Fairfield council majority caves to request to give $4k to first responders

Following the council meeting, first responders lined up to shake hands and thank Fairfield councilmen Neil Robinson, right, Doug Pauley and Clarence Gilbert (at end of table) for the $4000 they will receive from the American Rescue Plan. | Photos: Barbara Ball

WINNSBORO – Fairfield County first responders are getting bigger bonuses from the American Rescue Plan after all.

On Monday night, Fairfield County Council voted 7-0 to increase full time first responder bonuses from $1,200 to $4,000.

But the unanimous vote doesn’t reflect the deep divisions among council members leading up to Monday night’s final reading.

A coalition consisting of Council Chairman Moses Bell and council members Mikel Trapp, Tim Roseborough and Shirley Greene initially voted to give only $1,200 bonuses to first responders, the same amount as other full-time employees, regardless of the much higher risk first responders faced during the pandemic.

Even more egregious to some critics was that the ordinance also qualified council members as being eligible for the $1,200 bonuses, a bone of contention with the first responders as well as Councilmen Douglas Pauley and Clarence Gilbert.

On Monday, Trapp introduced an amendment withdrawing the council bonuses and redirecting the money to the Fairfield County Library.

This triggered criticism from Pauley, who said the library money was inserted at the last minute without the knowledge of the minority three of council.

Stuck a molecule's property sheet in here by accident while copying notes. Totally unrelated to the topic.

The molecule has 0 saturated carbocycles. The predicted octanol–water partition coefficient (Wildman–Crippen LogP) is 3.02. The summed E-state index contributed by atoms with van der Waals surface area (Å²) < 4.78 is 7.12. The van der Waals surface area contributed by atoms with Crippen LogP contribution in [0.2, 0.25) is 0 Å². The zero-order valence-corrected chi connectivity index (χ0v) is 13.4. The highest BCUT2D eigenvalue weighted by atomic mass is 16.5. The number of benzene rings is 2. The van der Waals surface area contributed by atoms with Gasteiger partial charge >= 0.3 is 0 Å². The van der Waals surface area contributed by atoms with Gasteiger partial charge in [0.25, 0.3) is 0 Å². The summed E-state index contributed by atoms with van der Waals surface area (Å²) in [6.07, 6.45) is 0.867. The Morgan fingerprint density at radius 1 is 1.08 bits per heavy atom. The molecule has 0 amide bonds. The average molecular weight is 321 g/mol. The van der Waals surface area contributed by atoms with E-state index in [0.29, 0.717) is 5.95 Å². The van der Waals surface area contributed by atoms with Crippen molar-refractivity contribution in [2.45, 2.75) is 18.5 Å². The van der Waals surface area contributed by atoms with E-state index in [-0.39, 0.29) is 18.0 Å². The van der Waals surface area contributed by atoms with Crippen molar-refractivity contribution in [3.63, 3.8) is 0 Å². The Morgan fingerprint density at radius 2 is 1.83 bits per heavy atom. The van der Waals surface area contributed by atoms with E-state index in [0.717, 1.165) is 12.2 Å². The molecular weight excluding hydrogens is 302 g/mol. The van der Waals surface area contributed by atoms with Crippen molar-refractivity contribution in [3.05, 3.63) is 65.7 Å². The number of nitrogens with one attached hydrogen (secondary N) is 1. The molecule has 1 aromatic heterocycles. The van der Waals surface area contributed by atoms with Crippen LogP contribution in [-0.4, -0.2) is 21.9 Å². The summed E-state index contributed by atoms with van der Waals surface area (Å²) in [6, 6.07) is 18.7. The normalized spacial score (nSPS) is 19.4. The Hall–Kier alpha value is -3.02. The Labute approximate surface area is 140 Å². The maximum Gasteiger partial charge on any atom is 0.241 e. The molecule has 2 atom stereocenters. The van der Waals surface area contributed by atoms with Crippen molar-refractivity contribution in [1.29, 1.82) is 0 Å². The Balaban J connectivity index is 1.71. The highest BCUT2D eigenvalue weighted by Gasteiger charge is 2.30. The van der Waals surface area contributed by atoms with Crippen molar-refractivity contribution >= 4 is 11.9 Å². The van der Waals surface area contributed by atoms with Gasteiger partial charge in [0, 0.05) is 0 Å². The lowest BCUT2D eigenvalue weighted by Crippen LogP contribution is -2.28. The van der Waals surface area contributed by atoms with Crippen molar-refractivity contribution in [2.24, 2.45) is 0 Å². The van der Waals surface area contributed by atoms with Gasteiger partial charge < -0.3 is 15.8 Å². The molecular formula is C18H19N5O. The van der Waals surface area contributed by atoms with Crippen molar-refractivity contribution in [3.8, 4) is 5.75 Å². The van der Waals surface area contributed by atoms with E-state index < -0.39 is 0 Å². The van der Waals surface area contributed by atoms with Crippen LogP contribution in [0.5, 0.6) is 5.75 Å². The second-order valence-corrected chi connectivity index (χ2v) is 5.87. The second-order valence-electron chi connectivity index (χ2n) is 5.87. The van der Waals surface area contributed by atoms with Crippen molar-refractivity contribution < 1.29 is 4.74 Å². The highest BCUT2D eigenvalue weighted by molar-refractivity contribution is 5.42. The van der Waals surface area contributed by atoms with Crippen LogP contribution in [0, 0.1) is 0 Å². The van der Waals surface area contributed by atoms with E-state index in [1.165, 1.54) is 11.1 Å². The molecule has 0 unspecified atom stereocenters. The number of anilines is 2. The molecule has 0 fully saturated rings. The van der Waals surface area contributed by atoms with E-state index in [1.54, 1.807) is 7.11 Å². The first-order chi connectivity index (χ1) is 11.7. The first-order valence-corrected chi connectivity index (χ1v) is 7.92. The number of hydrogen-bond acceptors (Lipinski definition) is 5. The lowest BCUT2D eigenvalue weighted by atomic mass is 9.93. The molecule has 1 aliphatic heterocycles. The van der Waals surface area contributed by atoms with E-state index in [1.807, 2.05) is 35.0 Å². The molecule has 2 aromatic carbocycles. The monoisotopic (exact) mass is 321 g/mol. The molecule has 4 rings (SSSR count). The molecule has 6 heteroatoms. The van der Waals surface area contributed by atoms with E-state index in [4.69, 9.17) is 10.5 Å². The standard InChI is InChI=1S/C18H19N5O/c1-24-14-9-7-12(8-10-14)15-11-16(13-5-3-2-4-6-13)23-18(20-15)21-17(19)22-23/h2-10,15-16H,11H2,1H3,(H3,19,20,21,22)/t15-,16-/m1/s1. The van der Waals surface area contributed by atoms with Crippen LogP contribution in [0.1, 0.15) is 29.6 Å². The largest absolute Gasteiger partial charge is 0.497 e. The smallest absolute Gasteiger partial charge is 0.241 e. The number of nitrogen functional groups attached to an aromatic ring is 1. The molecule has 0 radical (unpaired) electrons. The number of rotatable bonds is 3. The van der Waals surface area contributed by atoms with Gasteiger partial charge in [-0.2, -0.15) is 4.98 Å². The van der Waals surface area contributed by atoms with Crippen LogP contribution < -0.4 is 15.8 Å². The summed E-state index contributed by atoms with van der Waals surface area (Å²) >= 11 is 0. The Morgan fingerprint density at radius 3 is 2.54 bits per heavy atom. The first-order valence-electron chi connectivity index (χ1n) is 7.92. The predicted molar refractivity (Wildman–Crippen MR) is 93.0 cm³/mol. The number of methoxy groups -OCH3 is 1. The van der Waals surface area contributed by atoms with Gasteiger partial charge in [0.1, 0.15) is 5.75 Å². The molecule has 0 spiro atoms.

Pauley then introduced an amended motion to increase first responder bonuses to $4,000 while chastising the majority 4 council members previously voting to accept bonuses.

“It amazes me that some of us can sit up here and say that coming into a council meeting was putting their life on the line,” he said.

The amended motion passed by a 4-3 margin, with Bell, Trapp and Roseborough opposing. Greene wound up becoming the swing vote on the amended motion. She said she changed her mind after hearing from voters in her district.

“I can understand how difficult it is to do the job that you [first responders] do,” Greene said. “I know that so many things have happened to you here in the audience. There’s nothing that’s more important than what you provide.”

Still, Monday’s vote almost didn’t happen.

Later, Bell tried to postpone the vote on bonuses, saying he thought the council should form a committee to study the issue. His idea never gained traction.

Then Bell suggested the council temporarily table the vote so staff could provide a cost estimate.

“I think we should recognize all county employees. The current proposal – $1,200 for all full time employees – does exactly that,” Bell insisted.

In the end, staff was able to provide cost estimates later in the meeting, setting up the final vote.

How much it costs

Funding for the bonuses comes from the first of two $2.2 million installments Fairfield County is receiving from the American Rescue Plan (ARP).

Initially, the ordinance only appropriated about $1.57 million of the first $2.2 million installment, which included $460,000 for across the board bonuses of $1,200 for full-time employees, $600 for part-time employees and $200 for volunteers including poll workers.

Bell, who is a volunteer fireman, wanted to know how much the volunteer firemen would be paid. The bonus for volunteer firemen was raised from $200 to $600.

Increasing individual bonuses to $4,000 for essential workers cost an extra $595,000, leaving a balance of about $11,521 from the first installment, said Anne Bass, the county’s finance director.

The second $2.2 million installment is expected at a future date.

Those qualifying for $4,000 bonuses include “safety sensitive” staff from the following departments: Sheriff’s Office, EMS, Detention Center, Fire Department, Solid Waste, Public Works, Animal Control, Building Maintenance, Coroner’s Office and Emergency Management.